Assuming Curry remains in Golden State, that means his salary will more than double for the 2017/18 season. With the cap increasing and only Thompson and Green currently on guaranteed contracts beyond 2017, the Warriors should be in great shape to accommodate that huge raise. But it’s still somethings worth taking into account as they pursue free agents this summer, since the cap is expected to level out somewhat, beginning in 2018.

Final Take

The Warriors have vowed to be aggressive this offseason, and given what an appealing destination Golden State is, I’d expect plenty of free agents to be linked to the team in the coming weeks. Nonetheless, it will be a challenge to lure top targets like Durant and Nowitzki, who have only played for one team for their entire careers, to the Bay Area.

If the Warriors are unable to land one of those top free agents, re-signing Barnes and making a few changes to their bench isn’t a bad Plan B. Considering the team was just one quarter away from its second consecutive championship, it should be a legit title contender again in 2016/17, even without making a huge splash.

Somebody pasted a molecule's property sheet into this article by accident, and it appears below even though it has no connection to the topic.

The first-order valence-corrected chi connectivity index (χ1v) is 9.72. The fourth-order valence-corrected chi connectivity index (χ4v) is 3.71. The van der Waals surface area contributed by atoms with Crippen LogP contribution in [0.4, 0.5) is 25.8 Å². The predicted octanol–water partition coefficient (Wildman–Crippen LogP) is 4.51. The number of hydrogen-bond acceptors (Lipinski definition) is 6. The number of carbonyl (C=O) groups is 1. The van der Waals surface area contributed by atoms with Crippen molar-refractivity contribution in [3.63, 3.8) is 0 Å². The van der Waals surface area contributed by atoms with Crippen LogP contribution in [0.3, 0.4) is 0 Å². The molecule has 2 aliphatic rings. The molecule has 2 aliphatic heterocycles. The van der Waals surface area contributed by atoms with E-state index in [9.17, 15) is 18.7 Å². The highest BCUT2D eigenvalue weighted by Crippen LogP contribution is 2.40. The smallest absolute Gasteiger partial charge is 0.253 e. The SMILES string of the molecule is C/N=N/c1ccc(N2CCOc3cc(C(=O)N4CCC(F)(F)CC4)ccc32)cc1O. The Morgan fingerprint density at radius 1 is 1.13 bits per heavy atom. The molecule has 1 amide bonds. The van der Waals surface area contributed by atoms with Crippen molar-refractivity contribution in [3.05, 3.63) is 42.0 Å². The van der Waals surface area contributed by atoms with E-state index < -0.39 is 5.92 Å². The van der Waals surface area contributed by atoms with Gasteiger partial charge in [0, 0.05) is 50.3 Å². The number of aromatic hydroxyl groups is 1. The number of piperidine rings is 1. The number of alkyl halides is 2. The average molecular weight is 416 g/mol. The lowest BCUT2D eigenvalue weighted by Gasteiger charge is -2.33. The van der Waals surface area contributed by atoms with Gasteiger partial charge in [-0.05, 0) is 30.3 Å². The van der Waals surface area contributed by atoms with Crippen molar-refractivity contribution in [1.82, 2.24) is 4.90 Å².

Guaranteed Salary

Player Options

  • None

Team Options

  • None

Non-Guaranteed Salary

  • Shaun Livingston ($2,782,450) — Partial guarantee; guaranteed portion listed above1

Restricted Free Agents (Qualifying Offers/Cap Holds)

Unrestricted Free Agents (Cap Holds)

Other Cap Holds

Projected Salary Cap: $92,000,000

Footnotes:

  1. Livingston’s full $5,782,450 salary will become guaranteed if he’s still on the roster beyond June 30th.

The Basketball Insiders salary pages were used in the creation of this post. Photo courtesy of USA Today Sports Images.

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One thought on “Offseason Outlook: Golden State Warriors

  1. If Barnes is still on the Warriors next year, I will not watch another Warriors game.